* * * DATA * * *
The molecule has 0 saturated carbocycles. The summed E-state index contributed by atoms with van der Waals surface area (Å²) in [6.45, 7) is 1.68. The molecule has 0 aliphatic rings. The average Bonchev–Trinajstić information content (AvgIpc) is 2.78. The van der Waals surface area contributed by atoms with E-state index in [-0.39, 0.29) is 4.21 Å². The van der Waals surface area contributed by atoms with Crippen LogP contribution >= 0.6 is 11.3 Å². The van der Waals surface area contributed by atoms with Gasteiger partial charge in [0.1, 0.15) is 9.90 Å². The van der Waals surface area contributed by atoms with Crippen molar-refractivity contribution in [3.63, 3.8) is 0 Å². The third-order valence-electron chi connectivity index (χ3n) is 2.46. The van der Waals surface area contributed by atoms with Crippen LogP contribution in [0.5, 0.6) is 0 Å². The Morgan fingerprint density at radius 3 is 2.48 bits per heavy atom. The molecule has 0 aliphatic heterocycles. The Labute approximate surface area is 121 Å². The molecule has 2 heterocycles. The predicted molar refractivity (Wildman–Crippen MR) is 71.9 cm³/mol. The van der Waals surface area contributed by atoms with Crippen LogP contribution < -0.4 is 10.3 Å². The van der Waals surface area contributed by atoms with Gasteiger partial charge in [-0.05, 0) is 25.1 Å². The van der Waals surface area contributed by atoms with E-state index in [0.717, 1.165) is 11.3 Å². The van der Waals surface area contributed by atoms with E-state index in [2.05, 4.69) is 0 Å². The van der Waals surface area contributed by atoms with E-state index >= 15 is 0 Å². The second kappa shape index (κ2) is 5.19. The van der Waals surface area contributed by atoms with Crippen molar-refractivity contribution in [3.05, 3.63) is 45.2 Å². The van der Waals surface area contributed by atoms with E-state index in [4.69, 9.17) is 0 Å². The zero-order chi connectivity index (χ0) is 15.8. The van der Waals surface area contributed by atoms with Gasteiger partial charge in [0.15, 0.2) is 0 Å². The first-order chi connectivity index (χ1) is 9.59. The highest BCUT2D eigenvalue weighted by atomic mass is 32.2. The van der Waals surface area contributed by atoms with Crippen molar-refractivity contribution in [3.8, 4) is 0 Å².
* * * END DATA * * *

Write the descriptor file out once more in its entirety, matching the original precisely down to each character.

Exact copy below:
The molecule has 0 saturated carbocycles. The summed E-state index contributed by atoms with van der Waals surface area (Å²) in [6.45, 7) is 1.68. The molecule has 0 aliphatic rings. The average Bonchev–Trinajstić information content (AvgIpc) is 2.78. The van der Waals surface area contributed by atoms with E-state index in [-0.39, 0.29) is 4.21 Å². The van der Waals surface area contributed by atoms with Crippen LogP contribution >= 0.6 is 11.3 Å². The van der Waals surface area contributed by atoms with Gasteiger partial charge in [0.1, 0.15) is 9.90 Å². The van der Waals surface area contributed by atoms with Crippen molar-refractivity contribution in [3.63, 3.8) is 0 Å². The third-order valence-electron chi connectivity index (χ3n) is 2.46. The van der Waals surface area contributed by atoms with Crippen LogP contribution in [0.5, 0.6) is 0 Å². The Morgan fingerprint density at radius 3 is 2.48 bits per heavy atom. The molecule has 0 aliphatic heterocycles. The Labute approximate surface area is 121 Å². The molecule has 2 heterocycles. The predicted molar refractivity (Wildman–Crippen MR) is 71.9 cm³/mol. The van der Waals surface area contributed by atoms with Crippen LogP contribution < -0.4 is 10.3 Å². The van der Waals surface area contributed by atoms with Gasteiger partial charge in [-0.05, 0) is 25.1 Å². The van der Waals surface area contributed by atoms with E-state index in [0.717, 1.165) is 11.3 Å². The van der Waals surface area contributed by atoms with E-state index in [2.05, 4.69) is 0 Å². The van der Waals surface area contributed by atoms with E-state index >= 15 is 0 Å². The second kappa shape index (κ2) is 5.19. The van der Waals surface area contributed by atoms with Crippen molar-refractivity contribution in [3.05, 3.63) is 45.2 Å². The van der Waals surface area contributed by atoms with E-state index in [4.69, 9.17) is 0 Å². The zero-order chi connectivity index (χ0) is 15.8. The van der Waals surface area contributed by atoms with Gasteiger partial charge in [0.15, 0.2) is 0 Å². The first-order chi connectivity index (χ1) is 9.59. The highest BCUT2D eigenvalue weighted by atomic mass is 32.2. The van der Waals surface area contributed by atoms with Crippen molar-refractivity contribution in [3.8, 4) is 0 Å².